Robot 6

‘MAD’ takes aim at police militarization with Rockwell homage

mad-rockwell2-cropped

MAD may be well past its 1960s heyday, but every once in a while the magazine shows that it’s still capable of surprising us with political satire and social commentary.

The most recent reminder is MAD‘s timely take of Norman Rockwell’s famous 1958 painting “The Runaway,” which memorably depicts a kindly state trooper talking to a little boy at a diner counter. In the magazine’s update, influenced by events in Ferguson, Missouri, and the subsequent debate about the militarization of local police forces, the officer isn’t the reassuring presence he might have once been.

“Rockwell died in 1978, and we bet that somewhere ol’ Norman is looking down on America, happy he checked out when he did,” the MAD blog states. “The America he would be depicting today bears little resemblance to the wholesome country he knew.”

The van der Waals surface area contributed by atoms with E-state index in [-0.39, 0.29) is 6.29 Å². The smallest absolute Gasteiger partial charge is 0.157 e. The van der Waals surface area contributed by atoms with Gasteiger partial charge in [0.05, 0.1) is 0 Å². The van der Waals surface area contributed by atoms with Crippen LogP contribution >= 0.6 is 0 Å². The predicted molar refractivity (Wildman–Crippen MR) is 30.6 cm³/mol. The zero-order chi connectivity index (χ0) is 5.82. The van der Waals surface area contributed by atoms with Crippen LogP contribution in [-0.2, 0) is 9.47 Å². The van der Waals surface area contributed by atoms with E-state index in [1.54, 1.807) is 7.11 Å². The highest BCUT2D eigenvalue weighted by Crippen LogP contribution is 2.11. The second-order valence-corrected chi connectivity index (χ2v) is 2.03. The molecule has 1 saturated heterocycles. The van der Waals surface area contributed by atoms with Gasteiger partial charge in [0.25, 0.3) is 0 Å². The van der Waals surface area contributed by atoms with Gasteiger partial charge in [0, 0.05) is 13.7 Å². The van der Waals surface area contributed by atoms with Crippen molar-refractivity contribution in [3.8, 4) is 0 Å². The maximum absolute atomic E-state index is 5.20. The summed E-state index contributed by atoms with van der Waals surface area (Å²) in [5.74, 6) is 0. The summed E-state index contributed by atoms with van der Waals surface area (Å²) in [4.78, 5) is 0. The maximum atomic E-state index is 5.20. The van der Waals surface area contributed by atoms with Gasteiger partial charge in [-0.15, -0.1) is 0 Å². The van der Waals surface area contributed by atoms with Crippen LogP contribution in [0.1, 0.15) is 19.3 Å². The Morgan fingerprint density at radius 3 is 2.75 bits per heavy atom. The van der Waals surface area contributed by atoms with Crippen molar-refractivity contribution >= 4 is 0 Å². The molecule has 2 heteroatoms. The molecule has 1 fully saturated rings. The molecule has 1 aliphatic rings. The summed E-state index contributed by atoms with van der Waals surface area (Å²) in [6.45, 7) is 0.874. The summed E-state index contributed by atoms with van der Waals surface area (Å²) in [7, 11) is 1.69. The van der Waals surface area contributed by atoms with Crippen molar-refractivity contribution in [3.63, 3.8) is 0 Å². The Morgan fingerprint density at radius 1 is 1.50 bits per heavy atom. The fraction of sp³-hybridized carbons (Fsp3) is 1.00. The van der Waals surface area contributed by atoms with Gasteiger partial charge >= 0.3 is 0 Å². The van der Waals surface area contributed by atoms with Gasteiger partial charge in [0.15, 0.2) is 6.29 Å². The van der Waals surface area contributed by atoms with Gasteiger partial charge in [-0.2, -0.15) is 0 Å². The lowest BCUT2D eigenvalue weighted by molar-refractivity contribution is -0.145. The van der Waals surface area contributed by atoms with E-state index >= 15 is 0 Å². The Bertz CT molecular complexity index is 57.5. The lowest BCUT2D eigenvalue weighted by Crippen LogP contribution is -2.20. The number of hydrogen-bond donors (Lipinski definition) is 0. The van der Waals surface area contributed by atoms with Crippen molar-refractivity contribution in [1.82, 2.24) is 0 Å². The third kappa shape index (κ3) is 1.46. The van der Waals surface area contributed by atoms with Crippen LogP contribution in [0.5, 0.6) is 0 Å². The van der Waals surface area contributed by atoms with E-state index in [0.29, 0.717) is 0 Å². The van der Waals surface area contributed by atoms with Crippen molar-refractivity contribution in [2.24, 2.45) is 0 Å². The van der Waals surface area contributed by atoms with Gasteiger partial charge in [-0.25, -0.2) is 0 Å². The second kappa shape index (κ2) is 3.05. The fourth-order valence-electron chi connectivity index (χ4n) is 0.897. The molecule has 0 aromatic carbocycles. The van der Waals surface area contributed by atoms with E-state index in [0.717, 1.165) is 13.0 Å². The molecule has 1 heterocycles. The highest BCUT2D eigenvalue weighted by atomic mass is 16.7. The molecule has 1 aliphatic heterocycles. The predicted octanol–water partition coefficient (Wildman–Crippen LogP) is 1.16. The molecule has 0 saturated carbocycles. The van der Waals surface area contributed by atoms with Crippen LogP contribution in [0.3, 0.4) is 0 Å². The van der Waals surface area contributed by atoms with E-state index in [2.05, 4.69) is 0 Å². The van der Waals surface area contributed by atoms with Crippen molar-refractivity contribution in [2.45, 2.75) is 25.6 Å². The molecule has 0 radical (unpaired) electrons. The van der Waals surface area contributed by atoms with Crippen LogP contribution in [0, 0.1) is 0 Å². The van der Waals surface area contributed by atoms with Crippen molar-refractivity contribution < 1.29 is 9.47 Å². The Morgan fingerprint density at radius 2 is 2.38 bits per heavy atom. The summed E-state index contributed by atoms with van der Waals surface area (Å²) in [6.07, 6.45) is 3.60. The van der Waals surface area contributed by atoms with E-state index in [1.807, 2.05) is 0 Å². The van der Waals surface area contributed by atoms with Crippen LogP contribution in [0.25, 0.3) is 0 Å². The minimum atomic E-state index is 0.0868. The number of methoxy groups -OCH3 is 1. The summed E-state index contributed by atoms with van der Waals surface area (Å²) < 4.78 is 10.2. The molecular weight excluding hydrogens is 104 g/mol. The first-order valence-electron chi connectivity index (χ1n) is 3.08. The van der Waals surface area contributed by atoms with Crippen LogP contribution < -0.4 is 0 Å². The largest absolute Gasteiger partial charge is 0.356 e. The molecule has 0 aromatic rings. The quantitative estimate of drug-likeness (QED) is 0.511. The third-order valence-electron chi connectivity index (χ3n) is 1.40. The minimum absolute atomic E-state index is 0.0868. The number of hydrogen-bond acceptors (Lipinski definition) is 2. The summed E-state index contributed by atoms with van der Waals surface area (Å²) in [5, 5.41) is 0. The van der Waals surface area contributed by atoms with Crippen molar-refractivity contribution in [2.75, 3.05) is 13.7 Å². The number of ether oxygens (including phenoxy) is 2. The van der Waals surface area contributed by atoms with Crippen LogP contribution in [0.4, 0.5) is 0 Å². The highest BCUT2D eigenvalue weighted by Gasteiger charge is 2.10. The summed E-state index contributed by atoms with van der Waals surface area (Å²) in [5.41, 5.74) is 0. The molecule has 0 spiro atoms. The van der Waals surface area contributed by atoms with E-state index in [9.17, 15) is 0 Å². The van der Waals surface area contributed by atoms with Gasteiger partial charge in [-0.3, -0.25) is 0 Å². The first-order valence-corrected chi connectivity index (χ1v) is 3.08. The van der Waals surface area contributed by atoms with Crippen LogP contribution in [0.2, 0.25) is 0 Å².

The cartoon, called “The Militarization of Officer Joe,” is based on an idea by writer Desmond Devlin. When asked about the artist credit, a DC Entertainment spokesperson told ROBOT 6 that it was “produced in house.”

mad-rockwell1

mad-rockwell2

News From Our Partners

Comments

7 Comments

Sad…but right on the nose.

They had a series of back covers called “If Norman Rockwell Depicted the ’90’s” back in, well, you know. It was similar.

Pity the same joke’s still fresh.

Powerful image.

It’s a shame they think the artist doesn’t deserve a credit.

“It’s a shame they think the artist doesn’t deserve a credit.”

More likely, they are protecting the artist from harassment and death threats.

Are they protecting the writer/idea guy, then? That’s quite a supposition, Jim.

It’s also a supposition to think that DC is withholding the ID of the artist of their own volition, rather than at the request of the artist. We don’t know why they’re not saying who drew it. It might be DC’s decision (to what end?), but it’s just as possible they’re honoring the artist’s wishes.

The drawing style is clearly Sam Viviano’s. Viviano is MAD’s art director, but still does periodic art jobs, often under a pseudonym or with no credit at all. Whether this is his preference, MAD’s, DC’s, or Time Warner’s, someone else will have to answer.

Leave a Comment

 


Browse the Robot 6 Archives